Initially I wasn’t too impressed by Orcs Must Die! It was fun in a mild kind of way, but it didn’t seem like it was going anywhere – certain basic tactics seemed overwhelmingly powerful, and there really was little challenge in repelling wave after wave of enemies. But soon enough the real game snuck up on me, and where before I was sitting back to watch my assortment of two or three types of traps easily slaughtering every single enemy in a few I was (in a few short hours) running about sniping flying enemies (who can simply float above most of your carefully-placed traps), freezing powerful Ogres in their place, while I hoped that my hastily-erected field of traps halfway across the level were holding back the other set of monsters storming towards the Rift. Things get hectic, and judgement starts to play as much of a role as hand-eye coordination.
There’s rarely enough money to put down all the traps you’d like, and often levels are laid out so differently from the previous one that your previous sure-fire undefeatable tactics stop working quite so well. You’ll have to think tactically and improvise constantly if you want to get a perfect score. In short, the game becomes really very clever, with different enemy-types forcing you to change the way you play, and the kinds of traps you use. The different lay-outs of levels become important as well, with many rendering certain traps far more or less useful than others. Finally, somewhere around the middle of the game you’ll be given a second possible way to spend your money – you gain access to two upgrade trees that allow you either to improve the killing power of your traps or make yourself a more efficient Orc-killer (later you’ll be given a third upgrade tree that is far more idiosyncratic). You’ll have to commit to one of these paths, locking out the others, and any upgrades you buy disappear at the end of the level. And all this variety that the game introduces builds up slowly enough that you don’t feel overwhelmed by the huge number of variables and possibilities.
The game smartly tends to only introduce one or two new things at a time, letting you grow accustomed to the new challenges and variations over time rather than foisting everything upon you at once. And it really is a joy to play around with these possibilities. You’ll probably start to favour certain traps over others, but they all have their uses, and when you set up a harmonious field of automated death-dealing there is a great sense of satisfaction. Because there’s never a single correct way to build your assortment of traps you can work out clever strategies for yourself, and you can also furrow your brow as you watch your obviously-genius plan crumble within the opening minute. But when you do succeed you’ll feel like you’ve done something clever, and though the game never gets too difficult (until you complete the game and unlock the rather-difficult new mode) you will have done something clever. You can scrape through most levels without too much clever thinking, but in order to get a good or perfect score you’ll have to think smart and play well.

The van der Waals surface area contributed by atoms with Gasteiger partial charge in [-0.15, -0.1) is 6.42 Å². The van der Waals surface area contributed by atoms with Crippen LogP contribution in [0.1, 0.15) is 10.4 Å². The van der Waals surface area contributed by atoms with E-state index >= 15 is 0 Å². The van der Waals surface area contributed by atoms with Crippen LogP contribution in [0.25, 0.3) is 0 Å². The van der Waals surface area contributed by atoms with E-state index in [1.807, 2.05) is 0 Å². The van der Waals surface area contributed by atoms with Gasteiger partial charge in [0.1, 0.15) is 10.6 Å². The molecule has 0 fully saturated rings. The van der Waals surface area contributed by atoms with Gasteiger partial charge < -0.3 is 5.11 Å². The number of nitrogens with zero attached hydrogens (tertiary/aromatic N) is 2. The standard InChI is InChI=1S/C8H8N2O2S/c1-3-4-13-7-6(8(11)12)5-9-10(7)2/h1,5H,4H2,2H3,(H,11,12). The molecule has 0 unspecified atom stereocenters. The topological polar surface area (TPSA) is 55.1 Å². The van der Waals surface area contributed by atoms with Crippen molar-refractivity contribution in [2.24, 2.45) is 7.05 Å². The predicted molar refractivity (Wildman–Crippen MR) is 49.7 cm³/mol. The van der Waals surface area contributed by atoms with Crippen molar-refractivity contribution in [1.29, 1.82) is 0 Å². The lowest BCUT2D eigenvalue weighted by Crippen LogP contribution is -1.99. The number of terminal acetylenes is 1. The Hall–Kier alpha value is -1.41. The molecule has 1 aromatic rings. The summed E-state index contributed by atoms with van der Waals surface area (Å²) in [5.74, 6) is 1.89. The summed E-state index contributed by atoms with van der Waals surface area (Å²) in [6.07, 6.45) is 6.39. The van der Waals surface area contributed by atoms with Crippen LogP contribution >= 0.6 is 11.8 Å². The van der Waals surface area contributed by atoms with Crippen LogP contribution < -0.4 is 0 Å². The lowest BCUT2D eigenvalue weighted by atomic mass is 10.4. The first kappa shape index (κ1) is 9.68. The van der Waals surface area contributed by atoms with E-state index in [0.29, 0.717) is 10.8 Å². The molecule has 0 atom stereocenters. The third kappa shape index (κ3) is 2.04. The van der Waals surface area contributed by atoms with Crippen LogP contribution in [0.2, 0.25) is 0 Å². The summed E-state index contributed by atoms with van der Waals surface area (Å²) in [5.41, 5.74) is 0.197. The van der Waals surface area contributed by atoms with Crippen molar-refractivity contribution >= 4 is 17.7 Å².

It’s a strategically interesting game, as well as being a game where it’s enjoyable enough to just run around and slice Orcs to death. While most tower defence games put you in a very hands-off role part of the beauty of Orcs Must Die! and certain other tower defence games, such as Sanctum, is that they keep you in the action at all times. There’s rarely a case where you have to sit back and just watch things happen – while it’s perfectly possible, and almost always useful, to set up such an effective field of traps that you never have to lift a finger you’re always able to jump into the action yourself and kill some Orcs. And when it all starts working – when you’re flitting back and forth cutting enemies up while your traps are working in harmony – it’s endlessly satisfying. There is great, compelling pleasure in watching a messy room, filled with all kinds of monsters running from A to B quickly, efficiently, and violently become clean again. I said Orcs Must Die! is a game about tidying up, and it is; as much as it’s about killing hundreds of Orcs it’s all about clearing a loud, chaotic area as quickly and as efficiently as possible, until you get to the point where everything is tidied up and you’re left standing there admiring your handiwork.
And it’s a game with a sense of humour. It’s widespread massacre in a Looney Tunes kind of way, and although Orcs often explode and die in a shower of muscle and limbs and spines it’s all cartoon viscera. All is bright and colourful, and though the Orcs tend to moan about their job as they race toward the Rift they don’t even seem to mind getting killed all that much. It’s hard to be unhappy in Orcs Must Die!, even when you’re one of the titular Orcs and you’re in the process of being crushed, maced, shot, boiled, or frozen to death. That’s because this game is charismatic and jocular in its approach, and in its portrayal of both the bad guys and the dumb, overconfident, but eminently likeable main character (who ends up getting most of the best lines). And though the cartoony style, bright colours and witty one-liners may at first appear to be papering over the cracks of a game that hasn’t actually got that much to it, it soon becomes clear that this is a game with real depth and real smarts.